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Stents No Better Than Medicine for Stable Heart Disease, Study Says

By Steven Reinberg
HealthDay Reporter

MONDAY, Feb. 27 (HealthDay News) -- Many people with stable heart disease undergo an expensive artery-opening procedure when medication would work just as well, a new study suggests.

The procedure involves placing a tiny mesh stent, or tube, in a clogged artery. As many as three-quarters of these operations are unnecessary, said lead researcher Dr. David L. Brown, a professor of medicine at Stony Brook University Medical Center in New York.

Money is the driving force, Brown said. "Everybody gets paid to put in stents, the hospital gets paid, the doctor gets paid, the stenting company gets paid," he said. "It's how our fee-for-service environment has taken over the decision making of this branch of cardiology."

Stenting costs an average of $9,500 more to the patient over a lifetime compared with medication, Brown said. Although the procedure, called percutaneous coronary intervention, reduces death and future heart attacks for someone actually having a heart attack, its use in stable heart disease patients is questionable, he noted.

For the study, published Feb. 27 in the Archives of Internal Medicine, Brown and Dr. Kathleen Stergiopoulos, an associate professor of clinical medicine at Stony Brook, analyzed eight trials involving more than 7,000 patients randomly assigned to medical therapy or stenting plus medication. The trials were begun between 1997 and 2005.

In this type of study, called a meta-analysis, researchers look for patterns that might not have been the main intent of the individual trials.

During an average follow-up of more than four years, no significant differences were seen in longevity or quality of life.

Overall, 649 patients died, 322 who received stents and 327 who received medication alone, the study found. Nonfatal heart attacks were suffered by 323 patients with stents and 291 taking only medication.

Among those with stents, 774 needed new procedures to open blocked heart arteries. Among those on medical therapy, 1,049 also needed a procedure to open blocked arteries.

Of more than 4,000 patients for whom data on chest pain -- called angina -- was available, 29 percent of those with stents had persistent chest pain compared with 33 percent of those on medical therapy alone, Brown found.

There is no data that stenting patients with stable heart disease reduces the risk of dying or having a heart attack, Brown said.

"This is not to say no one will need stenting, but only about a third of patients treated initially with medical therapy will need to cross over to stenting," he said.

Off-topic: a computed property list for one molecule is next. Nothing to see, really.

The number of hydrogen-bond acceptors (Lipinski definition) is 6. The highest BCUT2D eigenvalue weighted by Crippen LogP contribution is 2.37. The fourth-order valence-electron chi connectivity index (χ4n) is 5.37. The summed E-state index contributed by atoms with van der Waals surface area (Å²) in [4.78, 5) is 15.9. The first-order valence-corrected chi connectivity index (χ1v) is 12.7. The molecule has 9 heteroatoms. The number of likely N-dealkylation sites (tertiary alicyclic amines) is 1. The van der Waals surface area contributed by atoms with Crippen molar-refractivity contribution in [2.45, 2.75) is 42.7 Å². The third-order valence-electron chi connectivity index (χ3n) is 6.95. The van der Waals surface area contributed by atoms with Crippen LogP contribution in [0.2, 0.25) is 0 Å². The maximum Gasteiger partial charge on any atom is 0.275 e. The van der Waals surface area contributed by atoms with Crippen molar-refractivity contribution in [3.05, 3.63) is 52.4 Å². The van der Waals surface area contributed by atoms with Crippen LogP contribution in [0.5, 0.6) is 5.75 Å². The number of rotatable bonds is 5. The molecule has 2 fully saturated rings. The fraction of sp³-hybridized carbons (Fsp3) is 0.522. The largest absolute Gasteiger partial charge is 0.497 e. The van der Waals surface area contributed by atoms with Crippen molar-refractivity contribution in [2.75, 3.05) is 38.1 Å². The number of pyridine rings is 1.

"People shouldn't blindly agree to have procedures unless the doctor can tell them that there is a documented benefit" in quality or length of life, he said.

Quality of life involves relief of chest pains, he said. If patients on the best medication still have chest pain that is unacceptable to them, stenting becomes appropriate, Brown said.

Medical therapy included aspirin to prevent clotting, beta blockers and ACE inhibitors or angiotensin receptor blockers to control blood pressure, and statins to lower cholesterol, the researchers noted.

"If you go the medical therapy route, it means the patient has to be followed in an outpatient environment to see how they are responding to the medical therapy, and that takes time and effort that doesn't reimburse very well," he said. "That's part of the equation that drives putting in a stent rather than following the patient on medical therapy."

Dr. James Blankenship, a spokesman for the Society for Cardiovascular Angiography and Interventions, wasn't surprised by the study.

"This is largely old news and many interventional cardiologists are avoiding the pitfalls that the authors are pointing out," he said. "In fact, the volume of interventions among Medicare patients has gone down 18 percent between 2005 and 2010."

"For many people, conservative medical therapy is the right thing, but for those who have a lot of symptoms, having a coronary intervention is a reasonable strategy," he said.

Dr. Gregg C. Fonarow, co-director of the University of California, Los Angeles Preventive Cardiology Program at the David Geffen School of Medicine, agreed that medical therapy is the first choice for patients with stable heart disease.

Coronary stenting should be reserved for those patients who have worsening symptoms despite optimal medical therapy, he said.

For patients with stable coronary artery disease, "the most effective and valuable therapy to prevent disease progression, heart attacks, stroke, heart failure and premature cardiovascular death is a combination of medications together with lifestyle modification," Fonarow added.

More information

For more information on heart disease, visit the American Heart Association.

SOURCES: David L. Brown, M.D., professor, medicine, Stony Brook University Medical Center, New York;James C. Blankenship, M.D., Geisinger Medical Center Cardiovascular Medicine, Danville, Pa., and spokesman, Society for Cardiovascular Angiography and Interventions;Gregg C. Fonarow, M.D., professor, cardiovascular medicine and science, and director, Ahmanson-UCLA Cardiomyopathy Center, and co-director, University of California, Los Angeles Preventive Cardiology Program, David Geffen School of Medicine; Feb. 27, 2012, Archives of Internal Medicine

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